When and how mutant clones expand in normal endometrium

Niigata University

Niigata, Japan—Monthly menstruation is a biological phenomenon in women of reproductive age that involves morphological and functional changes in the uterine endometrium followed by uterine lining shedding. The endometrial layer can regenerate after cyclic shedding in preparation for conception. The highly regenerating nature of this tissue can be a source of genetic mutations, increasing the likelihood of developing endometrium-related diseases, such as endometriosis, adenomyosis, endometrial hyperplasia, and endometrial cancer. These endometrium-related diseases have significant effects on the physical, mental, and social health of women throughout their lives.

In a recent study, a team of scientists based at Niigata university sequenced normal endometrial glands from 37 women of reproductive age ranging from 21 to 53 years old to elucidate the timing and mechanism of the clonal expansion of cancer-associated mutations in the normal endometrium.

First, the researchers examined 891 endometrial glands using target-gene sequencing. They discovered that more 50% of the endometrial glands examined had numerous somatic mutations in genes that are frequently mutated in endometrial cancers or endometriosis-associated ovarian cancers. Moreover, the burden of somatic mutations with high mutant allele frequency for each subject were found to be positively correlated to an individual’s age and cumulative number of menstrual cycles (CNMCs). The researchers further investigated whether somatic mutations in cancer-associated genes were being positively selected in these normal endometrial glands. They discovered a strong positive selection for pan-gynecologic cancer-associated genes, such as KRAS, PIK3CA, and PTEN.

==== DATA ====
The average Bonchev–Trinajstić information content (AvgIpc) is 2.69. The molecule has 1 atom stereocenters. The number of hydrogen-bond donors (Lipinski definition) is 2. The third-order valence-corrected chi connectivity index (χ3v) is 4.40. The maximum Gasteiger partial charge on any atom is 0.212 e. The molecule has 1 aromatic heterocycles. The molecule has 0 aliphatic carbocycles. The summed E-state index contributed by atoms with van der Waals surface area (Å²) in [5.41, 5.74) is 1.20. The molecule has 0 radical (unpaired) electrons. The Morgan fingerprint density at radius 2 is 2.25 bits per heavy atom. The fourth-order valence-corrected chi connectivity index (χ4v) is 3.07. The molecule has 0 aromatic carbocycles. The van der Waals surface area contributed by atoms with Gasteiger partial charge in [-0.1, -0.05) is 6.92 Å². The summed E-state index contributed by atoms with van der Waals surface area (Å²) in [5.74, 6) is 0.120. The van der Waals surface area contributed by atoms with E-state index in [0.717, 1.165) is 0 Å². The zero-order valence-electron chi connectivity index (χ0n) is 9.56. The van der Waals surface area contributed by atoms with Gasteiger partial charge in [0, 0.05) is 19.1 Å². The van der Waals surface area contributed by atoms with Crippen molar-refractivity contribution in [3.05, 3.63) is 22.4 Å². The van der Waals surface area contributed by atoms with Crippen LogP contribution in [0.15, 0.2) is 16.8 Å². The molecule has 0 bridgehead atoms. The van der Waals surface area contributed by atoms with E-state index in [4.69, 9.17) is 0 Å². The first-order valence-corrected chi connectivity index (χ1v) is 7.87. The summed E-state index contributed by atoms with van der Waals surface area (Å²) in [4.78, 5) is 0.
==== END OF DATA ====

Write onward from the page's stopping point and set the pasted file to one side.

Second, to investigate how endometrial glands with somatic mutations are distributed in the endometrium, the researchers performed genomic analysis for spatially resolved single endometrial glands, in which surgically resected specimens of the normal endometrium were subdivided into 6.25-25mm square grids, and the endometrial glands were collected from the grids. Interestingly, some glands collected from adjacent grids shared multiple mutations, suggesting divergence from a common ancestor. The authors used whole exome sequencing (WES) and whole genome sequencing (WGS) to confirm that glands shared mutations originated from common ancestral clones. Furthermore, the researchers estimated the chronological ages at which genomic events occurred in the endometrium and found that clonal expansions of cancer-associated gene mutations and copy neutral loss-of-heterozygosity events occurred early in life. In particular, bi-allelic PTEN loss by a frameshift insertion accompanied by arm-level copy neutral loss-of-heterozygosity was estimated to occur during teenage years in the endometrium of a 50-year-old woman. The results show that such genomic events were tolerated for decades in the normal endometrium.